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A New Atmosphere by Gail Hamilton

Deepening and enlarging her sympathies

infantine gymnastics, there

is always one way in which fathers may indirectly, but very powerfully, influence their children, and that is through the mother. When her little children are around her, she needs above all earthly things the strength, support, society, and sympathy of her husband. It is wellnigh impossible to conceive the demand which a little child makes upon its mother's vitality. In Nature's plan, I believe, the supply is always equal to the demand. The new, fresh life gives back through a thousand channels all the life it draws. But if the mother is left alone, in such a solitude as is never found outside of marriage, but often and often within it; if she is left to seek in her baby her chief solace, unhappy is her fate. The little one exhausts her physical strength, and the inattentive and abstracted--alas! that one may not seldom say, the unkind and overbearing husband fails to supply her with moral strength, and her weary feet go on with ever-diminishing joy. All this is unnecessary. All this is contrary to the Divine economy. Every child ought to be a new spring of life, an El Dorado, fountain of immortal youth. Whether it shall be or not lies, if you look at it from one point, wholly with the husband, or if you look at it from another, wholly with the wife. On the one hand, each is all-powerful. On the other, each is powerless. But the husband has always the advantage of strength, out-door activities, and continual commerce with the world, and consequent variety. The wife, surrounded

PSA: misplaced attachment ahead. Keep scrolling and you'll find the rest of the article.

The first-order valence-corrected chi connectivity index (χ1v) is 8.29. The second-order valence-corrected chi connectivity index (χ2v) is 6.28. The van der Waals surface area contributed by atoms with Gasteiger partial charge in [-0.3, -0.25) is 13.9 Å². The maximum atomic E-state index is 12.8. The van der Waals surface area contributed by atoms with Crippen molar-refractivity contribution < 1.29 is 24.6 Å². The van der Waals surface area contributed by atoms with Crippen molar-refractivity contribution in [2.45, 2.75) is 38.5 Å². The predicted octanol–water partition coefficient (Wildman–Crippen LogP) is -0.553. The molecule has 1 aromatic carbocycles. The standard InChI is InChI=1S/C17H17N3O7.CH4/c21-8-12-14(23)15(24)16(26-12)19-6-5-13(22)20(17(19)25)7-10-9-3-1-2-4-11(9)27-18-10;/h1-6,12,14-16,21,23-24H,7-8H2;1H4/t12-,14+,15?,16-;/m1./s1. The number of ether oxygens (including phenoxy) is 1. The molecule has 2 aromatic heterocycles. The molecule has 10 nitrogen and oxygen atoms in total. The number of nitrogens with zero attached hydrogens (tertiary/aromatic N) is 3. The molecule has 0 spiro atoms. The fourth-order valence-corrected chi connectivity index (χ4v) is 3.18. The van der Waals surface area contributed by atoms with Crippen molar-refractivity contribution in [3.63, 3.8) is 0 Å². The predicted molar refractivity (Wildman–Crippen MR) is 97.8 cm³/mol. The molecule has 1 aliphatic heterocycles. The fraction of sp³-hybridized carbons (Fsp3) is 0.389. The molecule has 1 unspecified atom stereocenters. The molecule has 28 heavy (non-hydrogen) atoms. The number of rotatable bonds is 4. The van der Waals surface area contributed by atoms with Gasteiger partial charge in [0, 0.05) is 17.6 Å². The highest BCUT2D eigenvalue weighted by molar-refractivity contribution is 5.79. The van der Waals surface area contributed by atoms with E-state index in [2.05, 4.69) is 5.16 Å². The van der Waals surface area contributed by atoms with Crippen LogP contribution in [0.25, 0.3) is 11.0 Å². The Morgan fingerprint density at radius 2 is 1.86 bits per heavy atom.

by her children, is in danger of giving herself up to them entirely. She will incessantly dispense her life without being careful to furnish herself for such demands by opening her soul to new accessions. Here is where her husband should stand by her continually to encourage and stimulate. If she is not strong enough to go out into the world, let him bring the world home to her. He should by all means see to it that her heart and soul do not contract. Every child, every added experience, should have the effect of expanding her horizon, deepening and enlarging her sympathies, and enabling her to gather the whole earth into her motherly love. Her little world ought to be a type of the great world. The wisdom which she gathers in the one, she ought to turn to the good of the other,--a good that will surely come back again in other shapes to her family world. So, every family should be both a missionary centre and the medium through which, in never-ending flow, all good and gracious influences shall pour. Every family should rise and fall with the pulse of humanity, and not be a mere knob of organic matter, without dependencies or connections. But the father should see to this. He should gently lure the mother out of her nursery into such broad fresh air as she needs for healthy growth. What that shall be is a question of character and culture. A lyceum lecture, a sewing-society, an evening party, a concert, a county fair, may be elevation, amusement, improvement to her. Or he may do her most good by helping her to be interested in reading, either in the current or in classic literature. Or, best of all, he may charm her with his own companionship, beguile her with pleasant drives, or walks and talks, keeping her heart open on the husband side, and so continually alive, while maintaining also the oneness which marriage in theory creates. It is this respect in which husbands are perhaps most generally deficient. They do not talk with their wives. If a neighbor is married, they tell of it. If a battle is fought, or a village burnt down, they communicate the fact; but for any interchange of thought or sentiment or emotion, for any conversation that is invigorating, inspiring, that causes a thrill or leaves a glow, how often does such a thing occur between husband and wife? What intellectual meeting is there,--what shock of electricities? When a definite domestic question is to be decided, the wife's judgment may be sought, and that is better than a solitary stumbling on, regardless of her views or feelings; but this sort of bread-and-butter discussion of ways and means is not the gentle, animated play of conversation, not that pleasant sparkle which enlivens the hours, that trustful confidence which lightens the heart, that wielding of weapons which strengthens the arm, that sweet, instinctive half unveiling which increases respect and deepens love and fills the heart with inexpressible tenderness. Yet there is nobody in the world with whom it is so important for a man to be intimately acquainted as his own wife, while such intimate acquaintance is the exception rather than the rule. Ever one sees them going on each in his own path, each with his own inner world of opinions and hopes and memories, one in name, miserably two in all else.

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